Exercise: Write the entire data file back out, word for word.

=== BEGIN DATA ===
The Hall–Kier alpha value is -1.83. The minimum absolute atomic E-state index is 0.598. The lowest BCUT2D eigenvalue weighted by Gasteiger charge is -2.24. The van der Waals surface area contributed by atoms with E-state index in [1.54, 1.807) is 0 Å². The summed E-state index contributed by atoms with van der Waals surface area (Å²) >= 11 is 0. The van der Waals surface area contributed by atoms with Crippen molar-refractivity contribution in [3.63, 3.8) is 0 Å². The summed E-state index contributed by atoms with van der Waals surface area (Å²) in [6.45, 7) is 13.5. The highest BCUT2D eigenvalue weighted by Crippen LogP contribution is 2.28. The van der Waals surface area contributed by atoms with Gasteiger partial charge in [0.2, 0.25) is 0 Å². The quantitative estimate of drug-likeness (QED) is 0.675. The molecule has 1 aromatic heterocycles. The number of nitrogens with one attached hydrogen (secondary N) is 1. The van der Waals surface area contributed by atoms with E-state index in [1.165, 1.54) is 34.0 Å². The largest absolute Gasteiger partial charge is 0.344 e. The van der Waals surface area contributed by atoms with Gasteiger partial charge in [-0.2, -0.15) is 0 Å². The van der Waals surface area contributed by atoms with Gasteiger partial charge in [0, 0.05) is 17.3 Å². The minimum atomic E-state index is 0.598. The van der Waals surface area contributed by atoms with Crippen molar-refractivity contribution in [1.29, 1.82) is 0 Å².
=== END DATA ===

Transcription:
The Hall–Kier alpha value is -1.83. The minimum absolute atomic E-state index is 0.598. The lowest BCUT2D eigenvalue weighted by Gasteiger charge is -2.24. The van der Waals surface area contributed by atoms with E-state index in [1.54, 1.807) is 0 Å². The summed E-state index contributed by atoms with van der Waals surface area (Å²) >= 11 is 0. The van der Waals surface area contributed by atoms with Crippen molar-refractivity contribution in [3.63, 3.8) is 0 Å². The summed E-state index contributed by atoms with van der Waals surface area (Å²) in [6.45, 7) is 13.5. The highest BCUT2D eigenvalue weighted by Crippen LogP contribution is 2.28. The van der Waals surface area contributed by atoms with Gasteiger partial charge in [0.2, 0.25) is 0 Å². The quantitative estimate of drug-likeness (QED) is 0.675. The molecule has 1 aromatic heterocycles. The number of nitrogens with one attached hydrogen (secondary N) is 1. The van der Waals surface area contributed by atoms with E-state index in [1.165, 1.54) is 34.0 Å². The largest absolute Gasteiger partial charge is 0.344 e. The van der Waals surface area contributed by atoms with Gasteiger partial charge in [-0.2, -0.15) is 0 Å². The van der Waals surface area contributed by atoms with Gasteiger partial charge in [0, 0.05) is 17.3 Å². The minimum atomic E-state index is 0.598. The van der Waals surface area contributed by atoms with Crippen molar-refractivity contribution in [1.29, 1.82) is 0 Å².